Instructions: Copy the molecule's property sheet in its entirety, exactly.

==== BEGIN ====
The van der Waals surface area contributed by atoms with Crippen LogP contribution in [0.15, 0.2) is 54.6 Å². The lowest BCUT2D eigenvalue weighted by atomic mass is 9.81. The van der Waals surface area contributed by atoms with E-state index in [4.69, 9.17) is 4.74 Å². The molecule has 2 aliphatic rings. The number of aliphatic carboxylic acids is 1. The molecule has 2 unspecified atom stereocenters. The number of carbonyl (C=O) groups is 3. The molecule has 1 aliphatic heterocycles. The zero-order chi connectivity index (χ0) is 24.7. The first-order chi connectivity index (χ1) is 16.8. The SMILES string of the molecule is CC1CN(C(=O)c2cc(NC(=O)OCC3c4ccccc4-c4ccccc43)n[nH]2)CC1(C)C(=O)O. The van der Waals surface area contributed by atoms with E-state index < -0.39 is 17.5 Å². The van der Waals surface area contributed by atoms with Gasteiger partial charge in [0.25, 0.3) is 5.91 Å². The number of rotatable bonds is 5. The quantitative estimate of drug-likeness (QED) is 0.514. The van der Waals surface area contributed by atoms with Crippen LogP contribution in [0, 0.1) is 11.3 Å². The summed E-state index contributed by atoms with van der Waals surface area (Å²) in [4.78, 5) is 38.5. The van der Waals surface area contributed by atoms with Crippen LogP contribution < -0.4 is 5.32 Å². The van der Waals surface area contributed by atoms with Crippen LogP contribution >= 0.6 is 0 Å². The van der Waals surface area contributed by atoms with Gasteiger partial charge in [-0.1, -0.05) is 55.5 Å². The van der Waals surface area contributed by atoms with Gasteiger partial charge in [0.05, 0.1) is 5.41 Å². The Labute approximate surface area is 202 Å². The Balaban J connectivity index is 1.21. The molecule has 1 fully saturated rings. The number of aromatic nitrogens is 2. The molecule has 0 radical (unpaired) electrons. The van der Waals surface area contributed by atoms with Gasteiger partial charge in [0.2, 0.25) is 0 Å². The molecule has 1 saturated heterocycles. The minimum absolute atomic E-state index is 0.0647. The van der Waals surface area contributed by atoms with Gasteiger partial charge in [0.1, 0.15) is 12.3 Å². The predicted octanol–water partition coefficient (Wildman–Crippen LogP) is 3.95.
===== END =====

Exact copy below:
The van der Waals surface area contributed by atoms with Crippen LogP contribution in [0.15, 0.2) is 54.6 Å². The lowest BCUT2D eigenvalue weighted by atomic mass is 9.81. The van der Waals surface area contributed by atoms with E-state index in [4.69, 9.17) is 4.74 Å². The molecule has 2 aliphatic rings. The number of aliphatic carboxylic acids is 1. The molecule has 2 unspecified atom stereocenters. The number of carbonyl (C=O) groups is 3. The molecule has 1 aliphatic heterocycles. The zero-order chi connectivity index (χ0) is 24.7. The first-order chi connectivity index (χ1) is 16.8. The SMILES string of the molecule is CC1CN(C(=O)c2cc(NC(=O)OCC3c4ccccc4-c4ccccc43)n[nH]2)CC1(C)C(=O)O. The van der Waals surface area contributed by atoms with E-state index < -0.39 is 17.5 Å². The van der Waals surface area contributed by atoms with Gasteiger partial charge in [0.25, 0.3) is 5.91 Å². The number of rotatable bonds is 5. The quantitative estimate of drug-likeness (QED) is 0.514. The van der Waals surface area contributed by atoms with Crippen LogP contribution in [0, 0.1) is 11.3 Å². The summed E-state index contributed by atoms with van der Waals surface area (Å²) in [4.78, 5) is 38.5. The van der Waals surface area contributed by atoms with Crippen LogP contribution < -0.4 is 5.32 Å². The van der Waals surface area contributed by atoms with Crippen LogP contribution >= 0.6 is 0 Å². The van der Waals surface area contributed by atoms with Gasteiger partial charge in [-0.1, -0.05) is 55.5 Å². The van der Waals surface area contributed by atoms with Gasteiger partial charge in [0.05, 0.1) is 5.41 Å². The Labute approximate surface area is 202 Å². The Balaban J connectivity index is 1.21. The molecule has 1 fully saturated rings. The number of aromatic nitrogens is 2. The molecule has 0 radical (unpaired) electrons. The van der Waals surface area contributed by atoms with Gasteiger partial charge in [0.2, 0.25) is 0 Å². The molecule has 1 saturated heterocycles. The minimum absolute atomic E-state index is 0.0647. The van der Waals surface area contributed by atoms with Gasteiger partial charge in [0.1, 0.15) is 12.3 Å². The predicted octanol–water partition coefficient (Wildman–Crippen LogP) is 3.95.